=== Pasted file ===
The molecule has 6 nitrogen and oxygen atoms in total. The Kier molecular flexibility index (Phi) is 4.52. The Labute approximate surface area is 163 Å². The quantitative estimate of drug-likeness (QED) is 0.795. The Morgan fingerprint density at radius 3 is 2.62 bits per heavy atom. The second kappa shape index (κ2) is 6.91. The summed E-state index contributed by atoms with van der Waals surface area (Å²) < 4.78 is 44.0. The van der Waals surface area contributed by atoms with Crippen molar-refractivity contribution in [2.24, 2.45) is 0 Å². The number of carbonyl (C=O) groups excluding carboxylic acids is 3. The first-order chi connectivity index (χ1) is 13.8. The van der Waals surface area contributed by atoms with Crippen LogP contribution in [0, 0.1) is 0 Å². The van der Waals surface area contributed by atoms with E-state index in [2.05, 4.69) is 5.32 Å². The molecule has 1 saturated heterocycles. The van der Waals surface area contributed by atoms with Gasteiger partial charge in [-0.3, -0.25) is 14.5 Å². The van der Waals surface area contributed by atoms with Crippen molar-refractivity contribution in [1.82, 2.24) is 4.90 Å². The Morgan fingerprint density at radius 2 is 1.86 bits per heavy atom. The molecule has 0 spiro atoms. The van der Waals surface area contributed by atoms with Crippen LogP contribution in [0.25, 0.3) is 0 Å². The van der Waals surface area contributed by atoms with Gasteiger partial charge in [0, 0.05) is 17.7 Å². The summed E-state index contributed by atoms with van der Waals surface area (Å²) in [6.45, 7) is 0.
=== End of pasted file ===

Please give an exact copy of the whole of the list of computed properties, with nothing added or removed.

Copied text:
The molecule has 6 nitrogen and oxygen atoms in total. The Kier molecular flexibility index (Phi) is 4.52. The Labute approximate surface area is 163 Å². The quantitative estimate of drug-likeness (QED) is 0.795. The Morgan fingerprint density at radius 3 is 2.62 bits per heavy atom. The second kappa shape index (κ2) is 6.91. The summed E-state index contributed by atoms with van der Waals surface area (Å²) < 4.78 is 44.0. The van der Waals surface area contributed by atoms with Crippen molar-refractivity contribution in [2.24, 2.45) is 0 Å². The number of carbonyl (C=O) groups excluding carboxylic acids is 3. The first-order chi connectivity index (χ1) is 13.8. The van der Waals surface area contributed by atoms with Crippen LogP contribution in [0, 0.1) is 0 Å². The van der Waals surface area contributed by atoms with E-state index in [2.05, 4.69) is 5.32 Å². The molecule has 1 saturated heterocycles. The van der Waals surface area contributed by atoms with Gasteiger partial charge in [-0.3, -0.25) is 14.5 Å². The van der Waals surface area contributed by atoms with Crippen molar-refractivity contribution in [1.82, 2.24) is 4.90 Å². The Morgan fingerprint density at radius 2 is 1.86 bits per heavy atom. The molecule has 0 spiro atoms. The van der Waals surface area contributed by atoms with Crippen LogP contribution in [0.25, 0.3) is 0 Å². The van der Waals surface area contributed by atoms with Gasteiger partial charge in [0, 0.05) is 17.7 Å². The summed E-state index contributed by atoms with van der Waals surface area (Å²) in [6.45, 7) is 0.